# Why is Adiabatic wall temperature taken as the driving temperature in rocket engines?

Going by the definition of convective heat transfer coefficient from Wikipedia (which I have started to doubt; reason follows): $$h=\frac{q}{\Delta T}$$, where the $$\Delta T$$ is taken as the difference between fluid and solid surface. Generally the temperature of the fluid is taken as the free stream far field temperature, $$T_{\infty}$$.

But in Chapter 4 of Modern Engineering for Design of Liquid-Propellant Rocket Engines by Huzel and Huang, for calculating the convective heat transfer to the engine walls, the adiabatic wall temperature, $$T_{aw}$$, is used instead of $$T_{\infty}$$.

Also Prof.Manuel Martinez-Sanchez's MIT OCW notes describe along the same line:

The $$T_{aw}$$ temperature is shown dashed because, as we know it is not the actual gas temperature outside the gas boundary layer, but is the one driving heat. (page 3 of 12).

The definition of $$T_{aw}$$ is:

Adiabatic wall temperature is the temperature acquired by a wall in liquid or gas flow if the condition of thermal insulation is observed on it.

It is not the actual temperature of the fluid and also it is the temperature of the fluid considering adiabatic conditions.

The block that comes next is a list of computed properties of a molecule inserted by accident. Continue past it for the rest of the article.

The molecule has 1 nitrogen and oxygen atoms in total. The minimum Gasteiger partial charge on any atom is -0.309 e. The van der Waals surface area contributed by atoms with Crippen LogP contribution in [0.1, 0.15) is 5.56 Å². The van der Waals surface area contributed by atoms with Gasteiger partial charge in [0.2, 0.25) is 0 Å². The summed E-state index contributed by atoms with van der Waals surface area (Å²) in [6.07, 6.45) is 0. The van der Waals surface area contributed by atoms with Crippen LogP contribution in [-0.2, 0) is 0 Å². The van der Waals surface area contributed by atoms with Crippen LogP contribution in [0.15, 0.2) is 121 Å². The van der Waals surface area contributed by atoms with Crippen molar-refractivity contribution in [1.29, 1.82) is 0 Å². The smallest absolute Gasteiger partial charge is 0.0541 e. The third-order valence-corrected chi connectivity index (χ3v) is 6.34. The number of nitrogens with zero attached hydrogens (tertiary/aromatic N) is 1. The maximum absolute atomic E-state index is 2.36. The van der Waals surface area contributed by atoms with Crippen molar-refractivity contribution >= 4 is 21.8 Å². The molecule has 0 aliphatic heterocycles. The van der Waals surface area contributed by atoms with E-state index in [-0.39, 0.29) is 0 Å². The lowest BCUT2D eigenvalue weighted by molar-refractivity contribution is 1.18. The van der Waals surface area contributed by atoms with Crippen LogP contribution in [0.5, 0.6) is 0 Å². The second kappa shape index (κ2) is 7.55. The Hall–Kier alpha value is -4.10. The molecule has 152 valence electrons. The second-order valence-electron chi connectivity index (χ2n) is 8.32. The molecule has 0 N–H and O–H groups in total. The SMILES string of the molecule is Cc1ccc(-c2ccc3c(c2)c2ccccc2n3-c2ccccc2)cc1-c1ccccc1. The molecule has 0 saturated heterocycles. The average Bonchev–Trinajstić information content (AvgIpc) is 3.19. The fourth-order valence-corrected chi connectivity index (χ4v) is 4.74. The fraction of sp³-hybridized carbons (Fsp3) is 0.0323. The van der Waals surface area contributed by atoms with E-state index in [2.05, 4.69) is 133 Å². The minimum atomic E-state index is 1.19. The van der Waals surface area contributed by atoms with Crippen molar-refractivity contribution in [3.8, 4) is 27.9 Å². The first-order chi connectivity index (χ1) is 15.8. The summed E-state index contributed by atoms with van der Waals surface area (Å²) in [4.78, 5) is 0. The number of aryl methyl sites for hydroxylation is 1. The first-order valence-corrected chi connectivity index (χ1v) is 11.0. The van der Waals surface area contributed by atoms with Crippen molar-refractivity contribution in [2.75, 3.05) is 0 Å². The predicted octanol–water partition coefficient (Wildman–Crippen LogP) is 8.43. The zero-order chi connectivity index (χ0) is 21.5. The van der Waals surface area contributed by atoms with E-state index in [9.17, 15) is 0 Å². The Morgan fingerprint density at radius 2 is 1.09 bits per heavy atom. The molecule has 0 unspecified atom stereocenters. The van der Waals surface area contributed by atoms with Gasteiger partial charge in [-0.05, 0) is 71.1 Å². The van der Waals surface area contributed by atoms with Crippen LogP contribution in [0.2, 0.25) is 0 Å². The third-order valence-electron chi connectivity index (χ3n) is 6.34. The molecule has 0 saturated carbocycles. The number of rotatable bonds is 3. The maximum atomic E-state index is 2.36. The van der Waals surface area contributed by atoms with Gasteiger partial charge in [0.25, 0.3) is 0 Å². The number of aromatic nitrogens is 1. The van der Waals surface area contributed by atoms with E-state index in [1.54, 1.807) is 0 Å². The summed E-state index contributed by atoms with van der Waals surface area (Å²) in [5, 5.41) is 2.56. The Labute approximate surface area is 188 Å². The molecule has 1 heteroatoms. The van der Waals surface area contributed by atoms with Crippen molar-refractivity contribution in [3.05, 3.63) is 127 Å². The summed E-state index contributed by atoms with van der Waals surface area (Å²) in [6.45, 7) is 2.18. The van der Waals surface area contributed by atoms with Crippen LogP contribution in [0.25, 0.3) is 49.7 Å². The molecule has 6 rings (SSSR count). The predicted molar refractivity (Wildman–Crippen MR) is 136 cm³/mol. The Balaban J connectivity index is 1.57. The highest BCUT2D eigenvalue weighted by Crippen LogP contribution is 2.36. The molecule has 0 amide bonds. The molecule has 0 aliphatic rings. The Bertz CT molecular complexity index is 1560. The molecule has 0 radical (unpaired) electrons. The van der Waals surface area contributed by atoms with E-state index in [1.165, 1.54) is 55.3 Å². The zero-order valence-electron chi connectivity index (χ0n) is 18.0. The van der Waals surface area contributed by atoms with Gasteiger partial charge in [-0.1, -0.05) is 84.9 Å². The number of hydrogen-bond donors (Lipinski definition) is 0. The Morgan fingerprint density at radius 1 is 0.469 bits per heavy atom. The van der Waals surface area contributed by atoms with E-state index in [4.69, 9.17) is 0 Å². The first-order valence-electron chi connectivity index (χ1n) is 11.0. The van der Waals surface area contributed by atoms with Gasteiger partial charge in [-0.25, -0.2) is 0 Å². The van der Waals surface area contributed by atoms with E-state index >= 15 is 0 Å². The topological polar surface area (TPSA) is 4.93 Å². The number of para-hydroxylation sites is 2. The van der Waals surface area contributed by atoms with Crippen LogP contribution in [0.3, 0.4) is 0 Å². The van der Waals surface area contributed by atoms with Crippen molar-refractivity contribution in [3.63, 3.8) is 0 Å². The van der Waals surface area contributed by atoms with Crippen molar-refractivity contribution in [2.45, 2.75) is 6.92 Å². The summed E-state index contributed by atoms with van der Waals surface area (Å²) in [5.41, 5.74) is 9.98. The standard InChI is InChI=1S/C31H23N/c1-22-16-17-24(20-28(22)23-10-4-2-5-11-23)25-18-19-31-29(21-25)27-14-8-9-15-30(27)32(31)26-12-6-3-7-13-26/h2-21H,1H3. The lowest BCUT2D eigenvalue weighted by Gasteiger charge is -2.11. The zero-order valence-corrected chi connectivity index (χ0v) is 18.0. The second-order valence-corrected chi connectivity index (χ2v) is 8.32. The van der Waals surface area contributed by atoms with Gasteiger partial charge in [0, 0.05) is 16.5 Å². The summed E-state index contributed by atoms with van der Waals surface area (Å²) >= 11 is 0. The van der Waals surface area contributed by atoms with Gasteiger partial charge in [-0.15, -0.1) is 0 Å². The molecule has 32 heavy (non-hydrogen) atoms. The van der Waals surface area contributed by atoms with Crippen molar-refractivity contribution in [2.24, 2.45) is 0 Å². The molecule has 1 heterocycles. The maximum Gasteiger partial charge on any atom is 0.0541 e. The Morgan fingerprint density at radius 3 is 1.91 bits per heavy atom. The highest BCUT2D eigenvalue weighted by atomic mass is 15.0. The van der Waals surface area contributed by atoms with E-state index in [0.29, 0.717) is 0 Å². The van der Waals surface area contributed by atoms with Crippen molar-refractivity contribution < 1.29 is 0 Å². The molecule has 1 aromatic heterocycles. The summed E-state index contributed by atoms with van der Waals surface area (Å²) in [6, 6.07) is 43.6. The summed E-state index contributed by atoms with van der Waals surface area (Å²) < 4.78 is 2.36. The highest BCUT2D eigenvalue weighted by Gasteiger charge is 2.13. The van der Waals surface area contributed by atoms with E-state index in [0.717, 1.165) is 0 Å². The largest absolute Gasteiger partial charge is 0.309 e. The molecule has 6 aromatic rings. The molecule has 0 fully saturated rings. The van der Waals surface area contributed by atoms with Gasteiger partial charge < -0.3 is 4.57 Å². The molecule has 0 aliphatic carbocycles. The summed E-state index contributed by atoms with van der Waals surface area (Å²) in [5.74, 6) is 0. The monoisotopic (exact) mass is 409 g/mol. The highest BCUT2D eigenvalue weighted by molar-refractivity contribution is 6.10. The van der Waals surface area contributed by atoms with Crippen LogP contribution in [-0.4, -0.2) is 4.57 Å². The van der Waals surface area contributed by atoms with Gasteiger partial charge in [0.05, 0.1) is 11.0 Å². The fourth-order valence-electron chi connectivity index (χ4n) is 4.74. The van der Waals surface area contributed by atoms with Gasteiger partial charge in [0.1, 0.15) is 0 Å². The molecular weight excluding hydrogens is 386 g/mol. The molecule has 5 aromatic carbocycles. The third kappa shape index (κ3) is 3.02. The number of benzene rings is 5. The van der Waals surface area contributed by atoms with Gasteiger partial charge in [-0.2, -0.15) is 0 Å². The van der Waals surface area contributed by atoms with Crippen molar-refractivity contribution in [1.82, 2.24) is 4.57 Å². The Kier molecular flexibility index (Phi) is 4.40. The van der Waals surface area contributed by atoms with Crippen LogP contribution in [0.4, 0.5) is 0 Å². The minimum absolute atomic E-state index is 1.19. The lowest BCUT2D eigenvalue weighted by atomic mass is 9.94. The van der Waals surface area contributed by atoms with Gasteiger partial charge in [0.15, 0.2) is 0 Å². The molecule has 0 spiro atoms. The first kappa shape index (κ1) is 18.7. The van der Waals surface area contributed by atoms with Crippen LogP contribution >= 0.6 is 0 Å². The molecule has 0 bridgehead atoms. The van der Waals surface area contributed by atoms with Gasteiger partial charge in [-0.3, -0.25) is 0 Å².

Given this: Why is such a temperature used for calculating the convective heat transfer?

• As with a lot of things in engineering, it’s a good estimate of reality, even if it isn’t perfect or exact. Often times, it’s convenient to assume that gas slows down adiabatically because we can derive expression for thermodynamic quantities analytically rather than computationally. – Paul Nov 10 '18 at 16:46
• @Paul what does not make sense is the necessity to use the temperature of the gas so close to the wall for convective heat transfer. For conduction, adjacency makes sense as the transfer of material is not possible. But convection is a bulk phenomenon with considerable fluid movement. Why is Taw preferred? Is it just a overkill/conservative estimate for heat flux? – karthikeyan Nov 11 '18 at 10:48